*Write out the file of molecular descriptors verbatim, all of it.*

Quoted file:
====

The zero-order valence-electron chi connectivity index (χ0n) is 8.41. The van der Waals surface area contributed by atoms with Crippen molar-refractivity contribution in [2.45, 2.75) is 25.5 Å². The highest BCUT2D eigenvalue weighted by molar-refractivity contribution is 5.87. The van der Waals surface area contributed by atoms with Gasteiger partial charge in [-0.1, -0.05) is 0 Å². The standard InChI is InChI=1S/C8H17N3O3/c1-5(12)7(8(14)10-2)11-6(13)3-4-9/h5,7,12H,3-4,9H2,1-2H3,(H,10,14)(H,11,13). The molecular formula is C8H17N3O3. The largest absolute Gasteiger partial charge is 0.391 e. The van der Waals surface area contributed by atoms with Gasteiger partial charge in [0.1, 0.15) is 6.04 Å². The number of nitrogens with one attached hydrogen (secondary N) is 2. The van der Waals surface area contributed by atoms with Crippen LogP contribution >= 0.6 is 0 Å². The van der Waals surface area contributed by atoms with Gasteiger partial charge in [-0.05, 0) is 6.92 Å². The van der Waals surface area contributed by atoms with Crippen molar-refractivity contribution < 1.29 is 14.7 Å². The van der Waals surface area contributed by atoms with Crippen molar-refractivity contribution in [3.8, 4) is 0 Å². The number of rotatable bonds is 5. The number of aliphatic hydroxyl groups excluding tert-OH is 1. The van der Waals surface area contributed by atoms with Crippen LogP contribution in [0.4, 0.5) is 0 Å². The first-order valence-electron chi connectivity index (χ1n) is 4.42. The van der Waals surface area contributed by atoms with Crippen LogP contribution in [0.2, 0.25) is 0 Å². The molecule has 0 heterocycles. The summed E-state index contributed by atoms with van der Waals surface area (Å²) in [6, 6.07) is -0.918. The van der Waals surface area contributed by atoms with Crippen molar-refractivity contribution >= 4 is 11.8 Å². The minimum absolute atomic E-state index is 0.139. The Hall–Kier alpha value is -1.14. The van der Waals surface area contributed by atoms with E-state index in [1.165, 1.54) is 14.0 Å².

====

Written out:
The zero-order valence-electron chi connectivity index (χ0n) is 8.41. The van der Waals surface area contributed by atoms with Crippen molar-refractivity contribution in [2.45, 2.75) is 25.5 Å². The highest BCUT2D eigenvalue weighted by molar-refractivity contribution is 5.87. The van der Waals surface area contributed by atoms with Gasteiger partial charge in [-0.1, -0.05) is 0 Å². The standard InChI is InChI=1S/C8H17N3O3/c1-5(12)7(8(14)10-2)11-6(13)3-4-9/h5,7,12H,3-4,9H2,1-2H3,(H,10,14)(H,11,13). The molecular formula is C8H17N3O3. The largest absolute Gasteiger partial charge is 0.391 e. The van der Waals surface area contributed by atoms with Gasteiger partial charge in [0.1, 0.15) is 6.04 Å². The number of nitrogens with one attached hydrogen (secondary N) is 2. The van der Waals surface area contributed by atoms with Crippen LogP contribution >= 0.6 is 0 Å². The van der Waals surface area contributed by atoms with Gasteiger partial charge in [-0.05, 0) is 6.92 Å². The van der Waals surface area contributed by atoms with Crippen molar-refractivity contribution < 1.29 is 14.7 Å². The van der Waals surface area contributed by atoms with Crippen molar-refractivity contribution in [3.8, 4) is 0 Å². The number of rotatable bonds is 5. The number of aliphatic hydroxyl groups excluding tert-OH is 1. The van der Waals surface area contributed by atoms with Crippen LogP contribution in [0.4, 0.5) is 0 Å². The first-order valence-electron chi connectivity index (χ1n) is 4.42. The van der Waals surface area contributed by atoms with Crippen LogP contribution in [0.2, 0.25) is 0 Å². The molecule has 0 heterocycles. The summed E-state index contributed by atoms with van der Waals surface area (Å²) in [6, 6.07) is -0.918. The van der Waals surface area contributed by atoms with Crippen molar-refractivity contribution >= 4 is 11.8 Å². The minimum absolute atomic E-state index is 0.139. The Hall–Kier alpha value is -1.14. The van der Waals surface area contributed by atoms with E-state index in [1.165, 1.54) is 14.0 Å².